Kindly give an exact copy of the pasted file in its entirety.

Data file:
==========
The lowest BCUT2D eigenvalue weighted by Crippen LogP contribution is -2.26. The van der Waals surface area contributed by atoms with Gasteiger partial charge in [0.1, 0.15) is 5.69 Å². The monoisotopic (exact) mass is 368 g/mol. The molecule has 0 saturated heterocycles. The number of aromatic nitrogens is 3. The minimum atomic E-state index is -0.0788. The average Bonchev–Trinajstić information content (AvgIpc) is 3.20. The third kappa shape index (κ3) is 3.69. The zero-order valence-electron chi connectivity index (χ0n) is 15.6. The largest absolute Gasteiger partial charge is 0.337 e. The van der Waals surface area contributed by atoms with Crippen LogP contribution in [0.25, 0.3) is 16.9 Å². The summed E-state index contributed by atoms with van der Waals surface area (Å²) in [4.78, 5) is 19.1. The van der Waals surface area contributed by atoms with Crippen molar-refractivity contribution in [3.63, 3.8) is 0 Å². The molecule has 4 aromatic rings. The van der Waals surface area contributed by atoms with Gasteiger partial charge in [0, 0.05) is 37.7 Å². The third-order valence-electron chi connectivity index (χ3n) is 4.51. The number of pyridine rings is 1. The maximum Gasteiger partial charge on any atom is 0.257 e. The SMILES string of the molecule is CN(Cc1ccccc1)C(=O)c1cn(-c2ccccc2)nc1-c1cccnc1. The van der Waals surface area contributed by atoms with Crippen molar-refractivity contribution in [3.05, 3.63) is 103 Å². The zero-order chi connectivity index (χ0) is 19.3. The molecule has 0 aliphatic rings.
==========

The lowest BCUT2D eigenvalue weighted by Crippen LogP contribution is -2.26. The van der Waals surface area contributed by atoms with Gasteiger partial charge in [0.1, 0.15) is 5.69 Å². The monoisotopic (exact) mass is 368 g/mol. The molecule has 0 saturated heterocycles. The number of aromatic nitrogens is 3. The minimum atomic E-state index is -0.0788. The average Bonchev–Trinajstić information content (AvgIpc) is 3.20. The third kappa shape index (κ3) is 3.69. The zero-order valence-electron chi connectivity index (χ0n) is 15.6. The largest absolute Gasteiger partial charge is 0.337 e. The van der Waals surface area contributed by atoms with Crippen LogP contribution in [0.25, 0.3) is 16.9 Å². The summed E-state index contributed by atoms with van der Waals surface area (Å²) in [4.78, 5) is 19.1. The van der Waals surface area contributed by atoms with Crippen molar-refractivity contribution in [3.63, 3.8) is 0 Å². The molecule has 4 aromatic rings. The van der Waals surface area contributed by atoms with Gasteiger partial charge in [0, 0.05) is 37.7 Å². The third-order valence-electron chi connectivity index (χ3n) is 4.51. The number of pyridine rings is 1. The maximum Gasteiger partial charge on any atom is 0.257 e. The SMILES string of the molecule is CN(Cc1ccccc1)C(=O)c1cn(-c2ccccc2)nc1-c1cccnc1. The van der Waals surface area contributed by atoms with Crippen molar-refractivity contribution in [3.05, 3.63) is 103 Å². The zero-order chi connectivity index (χ0) is 19.3. The molecule has 0 aliphatic rings.